“Twisted.” That is the word Rebecca’s mother, Eva, will use to describe the shoes. It’s a word, an image that will drop into Rebecca’s memory; a haphazard seed, taking root. “Twisted,” Eva will declare wringing her hands as if she were squeezing the life out of a wet washcloth. Rebecca will picture black lace-up oxfords with thick soles and a hard raised heel – prison shoes. In her mind, they are contorted, cartoonishly, into corkscrews.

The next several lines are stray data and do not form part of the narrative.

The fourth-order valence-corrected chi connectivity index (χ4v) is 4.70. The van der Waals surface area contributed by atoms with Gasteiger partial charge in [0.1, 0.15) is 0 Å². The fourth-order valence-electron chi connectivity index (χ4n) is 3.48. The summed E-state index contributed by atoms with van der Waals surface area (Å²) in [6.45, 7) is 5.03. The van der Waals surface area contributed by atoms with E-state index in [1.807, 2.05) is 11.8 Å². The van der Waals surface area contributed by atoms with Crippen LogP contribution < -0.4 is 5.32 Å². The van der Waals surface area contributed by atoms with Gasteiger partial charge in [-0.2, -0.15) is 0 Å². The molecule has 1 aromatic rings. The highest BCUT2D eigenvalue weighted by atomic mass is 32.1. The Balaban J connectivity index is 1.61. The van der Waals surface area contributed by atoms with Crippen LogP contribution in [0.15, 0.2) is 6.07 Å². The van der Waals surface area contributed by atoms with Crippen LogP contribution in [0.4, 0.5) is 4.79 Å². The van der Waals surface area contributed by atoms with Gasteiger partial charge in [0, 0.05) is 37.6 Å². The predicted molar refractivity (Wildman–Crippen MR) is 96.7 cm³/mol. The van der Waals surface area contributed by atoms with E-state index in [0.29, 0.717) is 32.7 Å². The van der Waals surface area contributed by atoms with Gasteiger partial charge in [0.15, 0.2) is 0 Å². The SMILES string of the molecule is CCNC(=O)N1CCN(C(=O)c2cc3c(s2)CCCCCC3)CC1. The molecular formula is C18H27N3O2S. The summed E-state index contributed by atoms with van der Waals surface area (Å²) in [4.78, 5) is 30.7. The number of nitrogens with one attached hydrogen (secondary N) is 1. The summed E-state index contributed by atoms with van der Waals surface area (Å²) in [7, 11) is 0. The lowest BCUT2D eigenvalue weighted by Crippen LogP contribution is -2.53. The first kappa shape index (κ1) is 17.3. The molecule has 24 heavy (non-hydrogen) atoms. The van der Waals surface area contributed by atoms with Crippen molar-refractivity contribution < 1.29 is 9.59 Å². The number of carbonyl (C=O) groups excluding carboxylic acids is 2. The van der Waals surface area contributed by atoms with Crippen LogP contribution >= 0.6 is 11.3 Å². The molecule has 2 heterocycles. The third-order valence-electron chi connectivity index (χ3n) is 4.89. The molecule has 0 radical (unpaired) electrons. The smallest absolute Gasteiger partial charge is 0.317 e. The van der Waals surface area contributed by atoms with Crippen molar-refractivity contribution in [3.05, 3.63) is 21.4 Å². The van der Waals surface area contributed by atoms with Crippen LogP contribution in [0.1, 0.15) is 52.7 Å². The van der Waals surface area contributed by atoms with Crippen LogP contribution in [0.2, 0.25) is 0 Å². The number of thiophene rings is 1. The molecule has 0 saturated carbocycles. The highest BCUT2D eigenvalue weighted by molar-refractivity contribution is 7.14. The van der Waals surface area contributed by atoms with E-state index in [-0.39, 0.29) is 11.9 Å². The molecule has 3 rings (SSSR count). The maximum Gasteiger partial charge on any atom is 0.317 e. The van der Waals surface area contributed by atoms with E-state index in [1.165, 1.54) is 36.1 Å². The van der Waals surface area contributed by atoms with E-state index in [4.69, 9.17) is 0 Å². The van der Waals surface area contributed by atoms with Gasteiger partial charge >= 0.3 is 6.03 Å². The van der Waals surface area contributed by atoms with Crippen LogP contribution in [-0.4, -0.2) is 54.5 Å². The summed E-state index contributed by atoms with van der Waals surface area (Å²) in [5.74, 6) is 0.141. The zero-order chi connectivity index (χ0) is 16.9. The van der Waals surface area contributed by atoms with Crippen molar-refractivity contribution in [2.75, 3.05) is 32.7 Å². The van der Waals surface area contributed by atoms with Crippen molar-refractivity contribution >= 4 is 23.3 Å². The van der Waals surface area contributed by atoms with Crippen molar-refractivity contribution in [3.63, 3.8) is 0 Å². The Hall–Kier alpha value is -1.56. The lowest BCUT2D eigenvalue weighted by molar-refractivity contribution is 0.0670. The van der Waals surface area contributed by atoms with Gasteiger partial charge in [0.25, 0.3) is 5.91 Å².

Rebecca will imagine the girl in the shoes when they were new, shiny. Or, maybe they had been worn by others before her and were beat. Perhaps they were too tight and pinched the girl’s toes, or too loose and caused her to shuffle her indignity across the floor Rebecca will ponder. Rebecca will see her in a loose, rough cotton shirtwaist with button tabs where the waistband should be. A dress the color of schoolroom walls, holding areas, of bus station lavatories – numbing and anonymous. Her dark hair spread out stark and alarming against the Vaseline green of the fabric; shocking in its refusal to lie flat and quiet, it coiled and curled wildly, too obvious, dangerous. She will picture the girl as stocky and square and sturdy in her shoes. And angry. Her face, Rebecca will think…her face is…? Familiar.
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